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01-06-2016 | Review Article | Issue 2/2016

Biomass Conversion and Biorefinery 2/2016

Upgrading of a traditional sugar cane mill to a modern mill and assessing the potential of energy saving during steady state and transient conditions—part II: models for a modified cogeneration unit

Journal:
Biomass Conversion and Biorefinery > Issue 2/2016
Authors:
Eyerusalem Birru, Catharina Erlich, Getachew Bekele Beyene, Andrew Martin

Abstract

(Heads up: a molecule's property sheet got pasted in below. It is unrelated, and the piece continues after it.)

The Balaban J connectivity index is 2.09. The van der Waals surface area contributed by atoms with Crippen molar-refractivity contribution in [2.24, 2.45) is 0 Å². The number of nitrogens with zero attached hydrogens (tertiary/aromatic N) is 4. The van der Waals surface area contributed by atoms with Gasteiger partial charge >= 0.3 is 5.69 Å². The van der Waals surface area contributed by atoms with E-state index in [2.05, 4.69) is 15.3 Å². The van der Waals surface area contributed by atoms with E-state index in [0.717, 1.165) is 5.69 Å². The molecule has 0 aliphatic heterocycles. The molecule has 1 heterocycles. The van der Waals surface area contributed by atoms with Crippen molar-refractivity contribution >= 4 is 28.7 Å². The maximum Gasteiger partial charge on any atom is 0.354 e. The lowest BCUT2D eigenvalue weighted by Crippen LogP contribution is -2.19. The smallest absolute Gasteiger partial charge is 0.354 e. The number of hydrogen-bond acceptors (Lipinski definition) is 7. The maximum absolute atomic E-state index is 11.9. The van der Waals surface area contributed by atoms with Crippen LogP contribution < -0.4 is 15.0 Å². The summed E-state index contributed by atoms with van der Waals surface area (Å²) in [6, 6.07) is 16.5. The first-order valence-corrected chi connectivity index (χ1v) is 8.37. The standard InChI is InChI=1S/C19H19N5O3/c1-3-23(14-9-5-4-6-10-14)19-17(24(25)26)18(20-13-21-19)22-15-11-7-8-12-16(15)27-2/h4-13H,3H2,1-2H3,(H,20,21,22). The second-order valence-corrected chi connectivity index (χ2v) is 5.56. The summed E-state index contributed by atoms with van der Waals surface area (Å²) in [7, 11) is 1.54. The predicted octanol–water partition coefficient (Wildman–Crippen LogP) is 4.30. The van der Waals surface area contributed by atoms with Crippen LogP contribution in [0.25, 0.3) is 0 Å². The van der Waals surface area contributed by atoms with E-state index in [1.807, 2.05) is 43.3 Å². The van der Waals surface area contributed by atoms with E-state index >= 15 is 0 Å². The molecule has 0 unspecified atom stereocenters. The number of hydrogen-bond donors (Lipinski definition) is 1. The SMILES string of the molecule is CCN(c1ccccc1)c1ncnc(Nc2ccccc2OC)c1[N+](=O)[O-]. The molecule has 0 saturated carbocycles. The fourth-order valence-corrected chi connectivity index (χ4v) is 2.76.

It is known that there is a significant amount of thermal energy used for the sugar cane industry for the purpose of power production and for use in the sugar or ethanol processing in cane sugar industries. Likewise, it is understood that there are substantial amounts of waste heat that is not being recovered, in particular for traditional sugar mills. Regardless of this, energy conservation is given less consideration as compared to operational convenience due to the fact that sugar mills are self-sufficient in energy (heat and power). The identification of such potential heat loss areas (especially during transient conditions) suggests the sugar mills play a vital role in energy saving. In this study, a modified setup of the base case plant considered in part I of this paper is assessed for its energy potential and possible major heat losses during steady state and transient conditions where 2-h stoppage of the mill presses are considered to occur. For the modified setup, there are two major scenarios considered having two sub-scenarios each. The result of the assessment showed that the steady state assumption scenario of the modified plant (where bagasse drying is not considered) indicated a 20 % reduction in the losses considered which resulted in a 57 % power generation increase as compared to the steady state model of the base case plant. It is also possible to save excess bagasse by drying the bagasse for later use during unexpected stoppage. The carbon dioxide emission (amounting 29 t/day in case 2a of this study) that occurs during the use of fuel oil during such stoppages will thus be avoided. The simple economic analysis showed that it is only in case 2a where fuel oil cost is included in the operation cost that resulted in a negative NPV. Since the rest of the scenarios use bagasse as a fuel which is free, the NPV for all was positive. For the electricity price of 0.04 US $/kWh and discount rate of 15 %, the minimum payback period attained is about 3 years (case 1b) where the bagasse moisture content is 30 % whereas the maximum payback period is 6 years (case 1a) where there is no bagasse drying considered.

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